Health care workers bracing for flu season, urge vaccinations

Published: Sep. 14, 2021 at 5:59 PM CDT|Updated: Sep. 14, 2021 at 6:24 PM CDT
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GREEN BAY, Wis. (WBAY) - Unlike last year, health care workers don’t expect a mild flu season this fall.

“Last year was an anomaly. We saw very, very little influenza. That was the case throughout the United States,” said Dr. Sarah Lulloff, the Infectious Disease Physician and Medical Director of Infectious Disease for HSHS St. Vincent and St. Mary’s Hospitals in Green Bay.

She said face masks, social distancing and a lack of events last year helped keep influenza cases at bay. However, this year is a different story.

“Things are completely opposite,” she said. “What we are seeing is a variety of other respiratory viruses like RSV (Respiratory Syncytial Virus), parainfluenza, (and) rhino viruses.”

Dr. Lulloff added those cases are sort of a marker for health care workers, leading them to conclude once the flu arrives, there is going to be a spread between people.

“When we’re anticipating having that load on top of what we’re seeing already, it’s a bit intimidating,” she said.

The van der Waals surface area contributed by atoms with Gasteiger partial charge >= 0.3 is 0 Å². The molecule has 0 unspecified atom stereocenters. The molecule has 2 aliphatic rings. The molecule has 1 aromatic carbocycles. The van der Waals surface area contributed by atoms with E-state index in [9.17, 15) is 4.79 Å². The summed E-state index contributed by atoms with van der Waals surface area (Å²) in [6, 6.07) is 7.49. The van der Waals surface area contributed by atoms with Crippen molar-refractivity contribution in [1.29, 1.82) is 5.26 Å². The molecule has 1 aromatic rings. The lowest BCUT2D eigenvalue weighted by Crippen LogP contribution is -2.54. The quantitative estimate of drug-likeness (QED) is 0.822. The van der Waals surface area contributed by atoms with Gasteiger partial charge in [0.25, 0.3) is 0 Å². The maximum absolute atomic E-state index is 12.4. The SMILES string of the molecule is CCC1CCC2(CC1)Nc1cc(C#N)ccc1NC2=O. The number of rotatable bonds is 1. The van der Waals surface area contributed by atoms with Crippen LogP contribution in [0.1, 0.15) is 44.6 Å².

As Action 2 News reported, HSHS--like other hospitals--is near capacity because of COVID-19 and other illnesses. To get head of the spread and to lessen the burden on health care workers, Prevea Health and HSHS hospitals urge people to get their flu shots.

We’re told there is not a need to choose between a COVID or influenza vaccine.

“We know that it’s safe to give other vaccines, in addition to the COVID vaccines, at the same time,” said Dr. Lulloff.

Dr. Joseph McBride, member of the Department of Adult and Pediatric Infectious Disease at UW Madison, said there was a good movement of getting people vaccinated last year, like all years.

“But I worry--I think a lot of people in medicine worry there’s a little bit of vaccine fatigue. ‘Are people going to take a year off from the flu shot because they got their COVID shot?’” said Dr. McBride.

“We can’t lose sight of how impactful influenza is in a normal season,” said Dr. Lulloff.

Flu vaccine appointments are available at Prevea locations in Northeast Wisconsin.

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